New Study: NCB Risks ‘Life and Death’ Reduction in Care

Study by Robert Morris University Economist likens competitive bidding to a franchise bid.

Competitive bidding will result in decreased competition and lead to a concentrated HME industry with higher prices, reduced services, according to “The Impact of Competitive Bidding on the Market for DME – An Update,” a new report from economist Brian O’Roark, Ph.D.

“There appears to be no honorable explanation for why this bidding process is being used,” O’Roark states in the report, the full version of which can be downloaded at

O’Roark, an economics professor at Robert Morris University, Pittsburgh, previously conducted an independent evaluation of the likely economic consequences of Medicare’s proposed “competitive bidding” program for DMEPOS.  The 2008 study labeled CMS’s competitive bidding program as “uncompetitive” and “poor public policy.”

“The outcome of this bidding plan will be to reduce price for a time, but also to reduce the quality of service provided to patients to whom service matters a great deal.  In some cases, the service itself becomes a life or death issue,” O’Roark said. “If the regulators do not understand the market, a bidding plan will not provide the proper incentives.  More problematic is when a competitive bid plan is put in place for an industry that is already competitive.  This would, it seems, defeat the purpose of the bidding.” 

O’Roark has likened to the program to a “franchise bid” and suggests the notion of competitive bidding needs to be addressed in a more “forthright manner.”  Citing noted economists Robert Burton Ekelund and R,P Saba’s 1981 “A Note on Politics and Franchise Bidding”, he summarizes that “Market competition ‘would likely prove a more efficient cost-price tracking system than the system enshrined by politically involved bilateral bargaining between regulators and regulatees.’  The most telling failure of the DME plan is that it is being applied in the wrong kind of market.”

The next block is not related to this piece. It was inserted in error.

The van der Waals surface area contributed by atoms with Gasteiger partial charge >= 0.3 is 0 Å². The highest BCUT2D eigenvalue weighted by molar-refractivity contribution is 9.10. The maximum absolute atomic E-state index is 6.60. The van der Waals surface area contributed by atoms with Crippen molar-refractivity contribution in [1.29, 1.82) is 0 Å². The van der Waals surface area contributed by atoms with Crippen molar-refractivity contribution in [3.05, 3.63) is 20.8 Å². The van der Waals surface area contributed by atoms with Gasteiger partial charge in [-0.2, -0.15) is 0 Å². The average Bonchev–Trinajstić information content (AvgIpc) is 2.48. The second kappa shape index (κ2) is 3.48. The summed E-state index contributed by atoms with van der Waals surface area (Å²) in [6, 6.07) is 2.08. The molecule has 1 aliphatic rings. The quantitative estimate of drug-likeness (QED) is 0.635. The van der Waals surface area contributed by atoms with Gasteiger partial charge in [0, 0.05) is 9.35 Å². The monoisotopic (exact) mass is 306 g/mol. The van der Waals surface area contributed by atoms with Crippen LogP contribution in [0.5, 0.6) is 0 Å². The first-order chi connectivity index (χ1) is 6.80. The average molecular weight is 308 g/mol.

Mike Mallaro, VGM’s CFO/CIO and president of Last Chance For Patient Choice, a 527 non-profit organization, said, “O’Roark’s independent analysis of the so-called competitive bidding scheme devised by former Congressman Bill Thomas and pushed forward by CMS bureaucrats exposes many of its fundamental flaws.  Limiting beneficiary access, arbitrarily reducing the number of suppliers and picking winners based only on price is bad health care policy. 

“Considered in totality, this flawed system will significantly damage the ‘infrastructure’ that provides vital medical equipment, assistive devices and technologies that help people stay in their homes safely.  Now is not the time for our government to destroy the infrastructure that is needed to serve millions of frail elderly, people with disabilities and the wave of aging Baby Boomers that will need more, not less, medical equipment, home care services and assistive technology during the next three decades.  I urge all HME providers to get this study into the hands of their Congressional representatives immediately.”

Related feature: Square Peg Round Hole - Can competitive bidding fit the HME industry correctly?



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